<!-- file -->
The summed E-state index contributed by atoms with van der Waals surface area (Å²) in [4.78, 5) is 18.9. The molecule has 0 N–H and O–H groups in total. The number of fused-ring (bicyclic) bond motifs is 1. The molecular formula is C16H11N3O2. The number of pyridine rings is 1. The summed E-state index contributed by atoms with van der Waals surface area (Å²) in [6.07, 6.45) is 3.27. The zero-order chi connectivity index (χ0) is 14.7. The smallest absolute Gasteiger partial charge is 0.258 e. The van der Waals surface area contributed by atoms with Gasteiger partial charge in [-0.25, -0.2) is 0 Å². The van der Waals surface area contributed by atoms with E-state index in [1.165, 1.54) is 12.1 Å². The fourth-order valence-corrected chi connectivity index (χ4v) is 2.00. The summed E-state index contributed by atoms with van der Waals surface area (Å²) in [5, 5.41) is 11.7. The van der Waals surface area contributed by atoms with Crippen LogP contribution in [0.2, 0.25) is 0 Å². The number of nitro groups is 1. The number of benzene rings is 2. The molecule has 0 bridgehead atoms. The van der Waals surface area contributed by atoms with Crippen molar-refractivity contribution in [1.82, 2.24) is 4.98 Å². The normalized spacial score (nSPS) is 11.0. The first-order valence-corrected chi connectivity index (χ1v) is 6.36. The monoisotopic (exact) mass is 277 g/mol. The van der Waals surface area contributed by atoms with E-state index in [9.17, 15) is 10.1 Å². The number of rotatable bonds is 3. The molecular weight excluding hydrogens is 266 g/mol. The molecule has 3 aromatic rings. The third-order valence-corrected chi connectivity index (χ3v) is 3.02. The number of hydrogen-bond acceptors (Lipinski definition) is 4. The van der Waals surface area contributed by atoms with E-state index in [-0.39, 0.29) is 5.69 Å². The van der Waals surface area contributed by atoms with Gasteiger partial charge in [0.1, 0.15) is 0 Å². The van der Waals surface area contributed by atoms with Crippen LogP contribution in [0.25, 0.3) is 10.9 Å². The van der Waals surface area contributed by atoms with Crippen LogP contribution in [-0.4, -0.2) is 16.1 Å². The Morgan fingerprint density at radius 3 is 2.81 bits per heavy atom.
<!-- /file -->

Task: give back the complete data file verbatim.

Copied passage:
The summed E-state index contributed by atoms with van der Waals surface area (Å²) in [4.78, 5) is 18.9. The molecule has 0 N–H and O–H groups in total. The number of fused-ring (bicyclic) bond motifs is 1. The molecular formula is C16H11N3O2. The number of pyridine rings is 1. The summed E-state index contributed by atoms with van der Waals surface area (Å²) in [6.07, 6.45) is 3.27. The zero-order chi connectivity index (χ0) is 14.7. The smallest absolute Gasteiger partial charge is 0.258 e. The van der Waals surface area contributed by atoms with Gasteiger partial charge in [-0.25, -0.2) is 0 Å². The van der Waals surface area contributed by atoms with E-state index in [1.165, 1.54) is 12.1 Å². The fourth-order valence-corrected chi connectivity index (χ4v) is 2.00. The summed E-state index contributed by atoms with van der Waals surface area (Å²) in [5, 5.41) is 11.7. The van der Waals surface area contributed by atoms with Crippen LogP contribution in [0.2, 0.25) is 0 Å². The number of nitro groups is 1. The number of benzene rings is 2. The molecule has 0 bridgehead atoms. The van der Waals surface area contributed by atoms with Crippen molar-refractivity contribution in [1.82, 2.24) is 4.98 Å². The normalized spacial score (nSPS) is 11.0. The first-order valence-corrected chi connectivity index (χ1v) is 6.36. The monoisotopic (exact) mass is 277 g/mol. The van der Waals surface area contributed by atoms with E-state index in [9.17, 15) is 10.1 Å². The number of rotatable bonds is 3. The molecular weight excluding hydrogens is 266 g/mol. The molecule has 3 aromatic rings. The third-order valence-corrected chi connectivity index (χ3v) is 3.02. The number of hydrogen-bond acceptors (Lipinski definition) is 4. The van der Waals surface area contributed by atoms with E-state index in [-0.39, 0.29) is 5.69 Å². The van der Waals surface area contributed by atoms with Gasteiger partial charge in [0.1, 0.15) is 0 Å². The van der Waals surface area contributed by atoms with Crippen LogP contribution in [0.25, 0.3) is 10.9 Å². The van der Waals surface area contributed by atoms with Crippen LogP contribution in [-0.4, -0.2) is 16.1 Å². The Morgan fingerprint density at radius 3 is 2.81 bits per heavy atom.